Goldman, which over the weekend turned incrementally more bullish on the economy and hiked its GDP forecast as it now expects that a covid vaccine will be discovered and widely distributed in Q1 2021, resulting in what Goldman believes will be a sharp jump in consumption in the first half of next year (whether that actually happens in a country where more than half refuse to get vaccinated is a different story completely), has done a post-mortem on Q2 earnings season and also found some more "good news."
First, after expecting a 60% plunge in EPS in Q2, Goldman's David Kostin was delighted to report that S&P 500 EPS declined by "only" 34% year/year, well above both consensus expectations for a -45% decline, and Goldman's own forecast of a nearly double drop.
Some more details on soon to be concluded Q2 earnings season: with 445 companies representing 88% of S&P 500 market cap having reported, 58% of firms beat consensus EPS expectations by more than a standard deviation of estimates. This beat rate is well above the long-term average of 47% and nearly matches the previous record high from 2009 post-Financial Crisis. However, as even Kostin concedes, this only happened because consensus bottom-up earnings estimates were drastically cut ahead of 2Q earnings season. As a result of low expectations, companies that beat EPS estimates have only outperformed the market by 36 bp on average during the day following reports, below the historical average of 110 bp.
Aggressive estimate cuts aside, Goldman notes that strict cost management helped S&P 500 margins decline by less than expected, read lower input costs as well as aggressive layoffs.
Company managements across a variety of industries highlighted this theme in their earnings transcripts, ranging from employment and wages (e.g. DAL, KSU, HST) to discretionary expenditures (e.g., ALLE, GM). Both COGS and SG&A expenses as a share of revenues came in below consensus expectations, contributing to positive margin surprises in the quarter.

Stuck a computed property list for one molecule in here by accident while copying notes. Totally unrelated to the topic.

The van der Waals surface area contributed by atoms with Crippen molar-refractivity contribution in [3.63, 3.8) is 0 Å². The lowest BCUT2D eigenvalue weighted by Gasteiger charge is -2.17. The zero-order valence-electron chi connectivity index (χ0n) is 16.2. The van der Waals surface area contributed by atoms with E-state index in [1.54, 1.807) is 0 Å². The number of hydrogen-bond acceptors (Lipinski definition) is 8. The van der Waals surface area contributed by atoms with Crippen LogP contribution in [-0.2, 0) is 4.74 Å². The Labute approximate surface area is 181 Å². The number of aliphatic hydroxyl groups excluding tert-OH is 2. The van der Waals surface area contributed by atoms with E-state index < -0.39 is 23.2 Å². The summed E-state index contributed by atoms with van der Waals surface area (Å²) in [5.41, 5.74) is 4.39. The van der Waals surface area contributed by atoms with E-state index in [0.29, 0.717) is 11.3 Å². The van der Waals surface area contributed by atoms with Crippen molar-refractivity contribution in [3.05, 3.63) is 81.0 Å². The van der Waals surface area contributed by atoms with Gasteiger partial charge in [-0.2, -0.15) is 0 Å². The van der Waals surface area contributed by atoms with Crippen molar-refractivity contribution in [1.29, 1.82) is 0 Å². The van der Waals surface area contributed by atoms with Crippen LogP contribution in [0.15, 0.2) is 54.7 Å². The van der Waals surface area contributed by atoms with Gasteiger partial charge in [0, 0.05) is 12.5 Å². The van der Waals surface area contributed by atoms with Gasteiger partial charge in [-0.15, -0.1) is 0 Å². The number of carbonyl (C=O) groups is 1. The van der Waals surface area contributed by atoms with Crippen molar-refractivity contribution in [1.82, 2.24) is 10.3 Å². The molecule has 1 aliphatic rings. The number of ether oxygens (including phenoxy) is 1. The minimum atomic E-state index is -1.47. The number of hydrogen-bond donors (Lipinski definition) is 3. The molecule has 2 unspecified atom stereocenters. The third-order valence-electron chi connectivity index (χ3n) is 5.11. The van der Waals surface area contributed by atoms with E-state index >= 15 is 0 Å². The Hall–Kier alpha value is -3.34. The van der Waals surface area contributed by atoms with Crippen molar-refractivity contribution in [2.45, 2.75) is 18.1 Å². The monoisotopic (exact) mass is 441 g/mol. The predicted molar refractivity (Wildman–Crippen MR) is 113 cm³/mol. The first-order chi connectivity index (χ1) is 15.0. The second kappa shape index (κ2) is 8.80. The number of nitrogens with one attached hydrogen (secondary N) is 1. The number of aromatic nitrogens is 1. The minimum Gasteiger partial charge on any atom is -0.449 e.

Kostin then suggests that the composition of the S&P 500 helps explain why 2Q results were stronger than what we expected based on the state of the economy.The US economy contracted by 10% year/year in the second quarter, setting a post-war record. Based on the historical relationship, S&P 500 EPS would have been expected to decline by roughly 60%. However, the shock to economic growth has had a particularly pronounced impact on small firms compared with large firms. The relatively strong balance sheets and elevated profit margins of large-cap stocks helped insulate their profits in 2Q.
And here is the first big surprise: while S&P 500 EPS fell by 34%, Russell 2000 EPS declined by 97%. Looking forward, small businesses continue to face elevated risk from the pandemic. As an example. a recent survey by GS 10,000 Small Businesses survey found that 84% of PPP loan recipients expected to exhaust funding by the first week of August. Further small business weakness could threaten the recoveries of both the US labor market and large-cap revenue growth.
But while small business remain crushed, large businesses are flourishing, and nowhere is this more evident than in the following fascinating observation from Goldman:
The strength of technology broadly and specifically the market-leading FAAMG stocks has also helped S&P 500 earnings fare better than what the economic environment would normally indicate. Info Tech is the largest S&P 500 sector by earnings weight (27% in 2Q) and actually grew earnings by 1% in the quarter, led by strong results within Semiconductors. Excluding Info Tech, S&P 500 EPS fell by 41% in 2Q. The five largest stocks in the S&P 500 (FB, AMZN, AAPL, MSFT, and GOOGL, or “FAAMG”) account for 16% of S&P 500 EPS, and each of those companies beat consensus sales and EPS estimates by more than one standard deviation in the quarter.
The punchline: In aggregate, FAAMG EPS grew by 2% year/year in 2Q compared with an aggregate decline of -38% for the other 495 S&P 500 companies: "The FAAMG stocks benefit from secular trends expedited by the coronavirus, such as cloud spending and e-commerce, and continue to capture an increasing share of their respective market."
In other words, for the "Big 5" techs, the pandemic shutdowns were precisely what the doctor ordered to not only crush what's left of their small and medium enterprise competition, but to boost their own WFH-based earnings.
Earnings shocker aside, Goldman used this unexpected strength in earnings (of really just a handful of companies), to lift its 2020 S&P 500 EPS estimate from $115 to $130 (-21% growth vs. 2019), and adds that of the $15 increase, $11 reflects better 2Q earnings results.